Raised source/drains for 50 nm MOSFETs using a silane/dichlorosilane mixture for selective epitaxy

A. M. Waite, N. S. Lloyd, K. Osman, W. Zhang, T. Ernst, H. Achard, Y. Wang, S. Deleonibus, P. L. F. Hemment, D. M. Bagnall, A. G. R. Evans, P. Ashburn*

*Corresponding author for this work

Research output: Contribution to journalArticlepeer-review

4 Citations (Scopus)

Abstract

A selective epitaxy process for raised sources and drains is investigated, with growth performed at a pressure in the 1 Torr regime, rather than the more common CVD (10's of Torr) or UHV-CVD (1-40 mTorr) regimes. It is shown that selective growth can be achieved using a mixture of silane and dichlorosilane without any requirement for Cl2 or HCl in the gas stream. The selectivity of the process can be controlled by varying the silane: dichlorosilane ratio in the gas mixture, with a ratio between 1:1 and 3:1 giving selective growth. Facet-free selective epitaxy is achieved, the process is selective to silicon nitride and a growth activation energy of 2.4 eV is obtained. Raised source/drain MOSFET devices with channel lengths down to 50 nm have been fabricated and the thickness of the selective epitaxial silicon layer has been varied to investigate the effect of this parameter on device performance. Excellent sub-threshold characteristics are obtained and the sub-threshold slope, S, improves from 102 to 81.9 mV/dec as the raised source/drain thickness is increased from 50 nm to 100 nm. The raised source/drain also improves threshold voltage roll-off and drain induced barrier lowering. A decrease in both Ion and Ioff is seen with increasing RSD thickness, but the overall Ioff/Ion trade-off is unchanged.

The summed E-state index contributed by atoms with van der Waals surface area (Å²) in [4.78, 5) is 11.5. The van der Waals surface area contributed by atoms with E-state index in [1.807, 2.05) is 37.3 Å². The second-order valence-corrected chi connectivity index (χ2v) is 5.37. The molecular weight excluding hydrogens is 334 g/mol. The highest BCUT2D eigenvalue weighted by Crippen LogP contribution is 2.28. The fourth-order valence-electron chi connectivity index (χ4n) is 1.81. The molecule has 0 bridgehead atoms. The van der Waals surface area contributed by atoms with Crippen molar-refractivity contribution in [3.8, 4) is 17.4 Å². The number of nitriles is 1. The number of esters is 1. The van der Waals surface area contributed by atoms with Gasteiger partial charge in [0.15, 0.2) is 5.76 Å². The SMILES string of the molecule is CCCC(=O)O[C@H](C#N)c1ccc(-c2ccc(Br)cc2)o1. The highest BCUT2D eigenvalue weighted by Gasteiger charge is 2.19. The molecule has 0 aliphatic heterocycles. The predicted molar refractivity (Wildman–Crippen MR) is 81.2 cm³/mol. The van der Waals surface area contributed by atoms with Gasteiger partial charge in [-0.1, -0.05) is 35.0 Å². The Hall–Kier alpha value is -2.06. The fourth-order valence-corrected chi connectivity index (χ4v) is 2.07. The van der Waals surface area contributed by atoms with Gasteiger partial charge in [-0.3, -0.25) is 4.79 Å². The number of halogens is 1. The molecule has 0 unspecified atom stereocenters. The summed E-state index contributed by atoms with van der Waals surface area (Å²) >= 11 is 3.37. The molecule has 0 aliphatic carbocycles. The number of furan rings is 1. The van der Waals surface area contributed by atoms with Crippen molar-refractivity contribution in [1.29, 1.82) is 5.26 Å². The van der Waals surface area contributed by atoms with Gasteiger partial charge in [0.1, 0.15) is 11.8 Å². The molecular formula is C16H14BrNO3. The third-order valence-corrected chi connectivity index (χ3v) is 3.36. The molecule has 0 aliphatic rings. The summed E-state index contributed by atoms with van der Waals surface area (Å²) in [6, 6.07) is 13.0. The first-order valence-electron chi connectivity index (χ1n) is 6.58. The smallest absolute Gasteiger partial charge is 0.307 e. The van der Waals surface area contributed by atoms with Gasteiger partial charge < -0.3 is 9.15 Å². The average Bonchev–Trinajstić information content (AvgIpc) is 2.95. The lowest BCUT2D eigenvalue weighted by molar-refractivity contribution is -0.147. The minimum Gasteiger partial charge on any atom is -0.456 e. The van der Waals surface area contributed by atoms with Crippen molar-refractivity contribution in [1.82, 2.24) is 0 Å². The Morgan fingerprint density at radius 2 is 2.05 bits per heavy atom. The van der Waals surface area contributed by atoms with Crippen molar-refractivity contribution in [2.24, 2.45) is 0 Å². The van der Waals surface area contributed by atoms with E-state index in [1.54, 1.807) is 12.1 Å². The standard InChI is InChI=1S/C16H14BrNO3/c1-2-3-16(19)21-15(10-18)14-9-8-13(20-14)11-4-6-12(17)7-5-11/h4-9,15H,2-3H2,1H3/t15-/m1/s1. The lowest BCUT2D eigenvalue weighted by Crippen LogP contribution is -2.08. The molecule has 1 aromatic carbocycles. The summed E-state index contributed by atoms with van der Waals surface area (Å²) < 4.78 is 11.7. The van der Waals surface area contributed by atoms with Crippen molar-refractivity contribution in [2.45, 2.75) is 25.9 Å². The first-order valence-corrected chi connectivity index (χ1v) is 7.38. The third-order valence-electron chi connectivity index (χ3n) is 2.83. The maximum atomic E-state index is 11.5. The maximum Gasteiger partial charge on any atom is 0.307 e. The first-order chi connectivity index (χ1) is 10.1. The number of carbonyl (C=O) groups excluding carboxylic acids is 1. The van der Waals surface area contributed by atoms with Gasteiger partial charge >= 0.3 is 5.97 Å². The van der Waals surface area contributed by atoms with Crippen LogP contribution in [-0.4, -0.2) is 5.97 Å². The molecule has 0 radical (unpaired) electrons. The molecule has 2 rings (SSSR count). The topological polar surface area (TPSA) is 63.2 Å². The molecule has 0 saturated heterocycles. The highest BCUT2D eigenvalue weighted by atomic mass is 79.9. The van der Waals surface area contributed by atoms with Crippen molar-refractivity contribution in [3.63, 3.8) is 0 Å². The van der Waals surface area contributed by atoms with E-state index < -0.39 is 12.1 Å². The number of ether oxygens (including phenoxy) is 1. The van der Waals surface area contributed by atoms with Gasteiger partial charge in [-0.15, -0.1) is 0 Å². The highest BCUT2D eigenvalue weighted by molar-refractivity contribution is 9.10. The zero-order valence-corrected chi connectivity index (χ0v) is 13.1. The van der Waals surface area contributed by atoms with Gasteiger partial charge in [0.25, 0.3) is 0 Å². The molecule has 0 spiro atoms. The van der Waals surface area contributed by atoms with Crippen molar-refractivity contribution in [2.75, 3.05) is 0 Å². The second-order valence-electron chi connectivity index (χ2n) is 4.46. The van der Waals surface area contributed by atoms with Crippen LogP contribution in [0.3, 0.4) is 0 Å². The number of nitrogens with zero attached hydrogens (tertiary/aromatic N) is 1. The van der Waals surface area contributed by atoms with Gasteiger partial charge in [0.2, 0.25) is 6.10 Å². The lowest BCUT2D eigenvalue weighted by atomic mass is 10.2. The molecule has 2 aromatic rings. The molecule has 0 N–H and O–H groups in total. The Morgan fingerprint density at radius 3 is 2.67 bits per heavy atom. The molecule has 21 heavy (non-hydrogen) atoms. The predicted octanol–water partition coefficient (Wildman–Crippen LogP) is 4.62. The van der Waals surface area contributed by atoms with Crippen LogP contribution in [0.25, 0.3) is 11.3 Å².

Original languageEnglish
Pages (from-to)529-534
Number of pages6
JournalSolid-State Electronics
Volume49
Issue number4
DOIs
Publication statusPublished - Apr 2005
Externally publishedYes

Keywords

  • raised source/drain
  • selective epitaxy
  • silicon epitaxy
  • MOSFETs

Fingerprint Dive into the research topics of 'Raised source/drains for 50 nm MOSFETs using a silane/dichlorosilane mixture for selective epitaxy'. Together they form a unique fingerprint.

Cite this